3 Questions to Get your Toddler or Pre-schooler Actively Involved in a Vital Family Ritual
It took about a month to figure out how to adapt this excellent piece of advice from Out with the Kids to fit my own family. Jeff had written that he asks his grade-school kids questions that prompt real conversation, not one-word answers that quickly end the dialogue. Instead of asking “How was your day?” which would predictably end in “fine” or “good” and nothing more, he now asks “What was the most interesting thing that happened in school today?” which often elicits a complete story and discussion.
Another blogger had turned me on to the idea of eliciting the children’s thoughts of gratitude every day. She asks the question at the dinner table: “What are you grateful for today?”
It took me some time to fit this to our family – my wife and I have a 2-1/2 year old daughter – but for the past week I’ve started dinner by asking the ladies this question: “What did someone do today to make you happy?” Amy answers first, modeling a display of being emotionally and mentally present and showing gratitude. The first two nights we tried that, I would go second, but last night our daughter jumped right in, recounting how her afternoon babysitter took her out to play in the snow. Of course we can’t understand absolutely everything a 2-1/2 year old says (even our own!) but we encourage the art of conversation and re-frame what we can, expanding on the subject.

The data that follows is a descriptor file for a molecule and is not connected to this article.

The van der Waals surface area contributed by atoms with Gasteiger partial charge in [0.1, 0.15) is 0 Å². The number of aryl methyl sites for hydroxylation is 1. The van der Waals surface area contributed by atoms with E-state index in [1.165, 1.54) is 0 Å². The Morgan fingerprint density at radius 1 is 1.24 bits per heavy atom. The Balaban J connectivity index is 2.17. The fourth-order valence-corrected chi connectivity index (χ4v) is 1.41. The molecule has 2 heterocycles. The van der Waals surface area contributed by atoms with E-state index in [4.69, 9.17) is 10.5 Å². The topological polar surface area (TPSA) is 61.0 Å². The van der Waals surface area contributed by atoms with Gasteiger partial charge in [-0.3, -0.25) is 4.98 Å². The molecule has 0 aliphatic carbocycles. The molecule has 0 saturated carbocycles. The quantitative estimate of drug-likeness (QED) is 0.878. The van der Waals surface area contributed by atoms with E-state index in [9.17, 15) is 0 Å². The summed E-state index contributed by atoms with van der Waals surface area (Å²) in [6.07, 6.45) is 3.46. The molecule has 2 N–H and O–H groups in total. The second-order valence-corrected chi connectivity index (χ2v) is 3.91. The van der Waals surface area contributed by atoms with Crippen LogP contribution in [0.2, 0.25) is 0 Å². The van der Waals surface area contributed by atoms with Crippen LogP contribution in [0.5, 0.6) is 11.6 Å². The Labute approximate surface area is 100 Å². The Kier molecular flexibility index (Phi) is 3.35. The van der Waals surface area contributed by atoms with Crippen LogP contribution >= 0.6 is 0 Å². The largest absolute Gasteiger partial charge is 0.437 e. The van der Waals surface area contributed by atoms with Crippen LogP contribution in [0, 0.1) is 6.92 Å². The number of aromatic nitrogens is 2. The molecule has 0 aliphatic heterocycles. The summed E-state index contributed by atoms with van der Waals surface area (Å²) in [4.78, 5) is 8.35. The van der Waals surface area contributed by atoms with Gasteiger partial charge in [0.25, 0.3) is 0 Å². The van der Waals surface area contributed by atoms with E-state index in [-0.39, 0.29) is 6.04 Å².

Other questions I’ve added on include “What did you do today to make someone else happy?” or “What did you do today to make yourself happy?”
Becoming mindful of family conversation was becoming necessary as Amy and I were previously using dinnertime to rattle off our to-do list, talk about issues that were troubling us, generally going over our daughter’s head while she was getting restless (not surprisingly in retrospect). What a huge difference since we started being mindful of making dinnertime a special time for the whole family to connect on a human level. The to-dos and venting can wait until after our peanut’s bedtime.
What kind of dinner conversation do you have with the family? How old were your kids when you got them actively involved in the conversation?